Massachusetts Mulls an Economy-Wide Price on Carbon

One of six states considering carbon pricing to combat climate change, Massachusetts weighs two bills that could make the state a trendsetter.
Carbon pricing is an increasingly popular solution to climate change.

State Sen. Michael Barrett testified on behalf of his carbon pricing bill at the Massachusetts Joint Committee on Telecommunications, Utilities and Energy on Tuesday in Boston. (Credit: Climate XChange)

"We have to step up our fight against climate change," Massachusetts state Sen. Michael Barrett told a packed committee hearing in Boston on Tuesday. Barrett's solution: put a price on carbon.

Barrett laid out his plan in Senate Bill S.1747, one of two carbon price options before the legislature. Massachusetts joins five other states—Connecticut, Oregon, Rhode Island, Vermont and Washington—with proposed legislation exploring this option for cutting greenhouse gas emissions.

Although the idea of a carbon price is not new, it is increasingly seen as a key climate solution in the leadup to the U.N. climate talks in Paris in December. Six major oil and gas companies, including BP, Shell and Statoil, have said they support carbon pricing. In recent weeks, Germany's Chancellor Angela Merkel and Norwegian Prime Minister Erna Solberg voiced support for a global price on carbon. So have the heads of the World Bank and International Monetary Fund, along with many global leaders in business and politics.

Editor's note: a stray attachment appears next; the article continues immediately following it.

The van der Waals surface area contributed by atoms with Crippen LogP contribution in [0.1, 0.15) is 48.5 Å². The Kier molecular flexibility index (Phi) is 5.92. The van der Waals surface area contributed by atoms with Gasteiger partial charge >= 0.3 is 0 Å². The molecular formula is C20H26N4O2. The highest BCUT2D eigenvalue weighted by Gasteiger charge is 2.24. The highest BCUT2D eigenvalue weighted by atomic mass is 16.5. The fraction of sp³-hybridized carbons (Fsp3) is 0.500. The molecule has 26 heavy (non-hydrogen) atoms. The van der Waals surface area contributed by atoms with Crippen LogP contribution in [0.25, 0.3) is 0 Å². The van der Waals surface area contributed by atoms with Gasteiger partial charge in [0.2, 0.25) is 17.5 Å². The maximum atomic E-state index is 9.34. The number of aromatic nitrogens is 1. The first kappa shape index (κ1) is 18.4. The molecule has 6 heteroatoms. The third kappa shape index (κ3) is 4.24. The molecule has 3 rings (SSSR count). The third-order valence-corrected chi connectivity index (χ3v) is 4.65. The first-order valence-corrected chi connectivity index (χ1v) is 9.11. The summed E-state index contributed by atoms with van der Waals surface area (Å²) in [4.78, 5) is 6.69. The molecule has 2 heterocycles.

Responding to such calls for action, U.N. climate chief Christiana Figueres said on Tuesday that pricing carbon will not be part of the upcoming climate treaty; but she expressed optimism that it will happen in the future.

"The idea of putting a price on carbon is catching fire as one of the best ways we can cut emissions and deal with the worst effects of climate change," Kenneth Kimmell, president of the Union of Concerned Scientists, a climate research and communications nonprofit told InsideClimate News. "I do think the Paris agreement is going to galvanize that further.

"People have to recognize that right now, fossil fuels are getting an enormous subsidy because the harm of their emissions are not being captured in their price."

Carbon pricing, whether through a cap-and-trade program, a carbon tax or carbon fee, seeks to encourage communities, organizations, even individuals to use less carbon-intensive energy sources by raising the prices of fossil fuels to reflect their associated carbon pollution.

Massachusetts has already been pricing carbon for the electricity sector for more than five years through a cap-and-trade program called the Regional Greenhouse Gas Initiative, or RGGI. It involves a regional carbon cap and a market for its nine member states to sell and purchase carbon credits.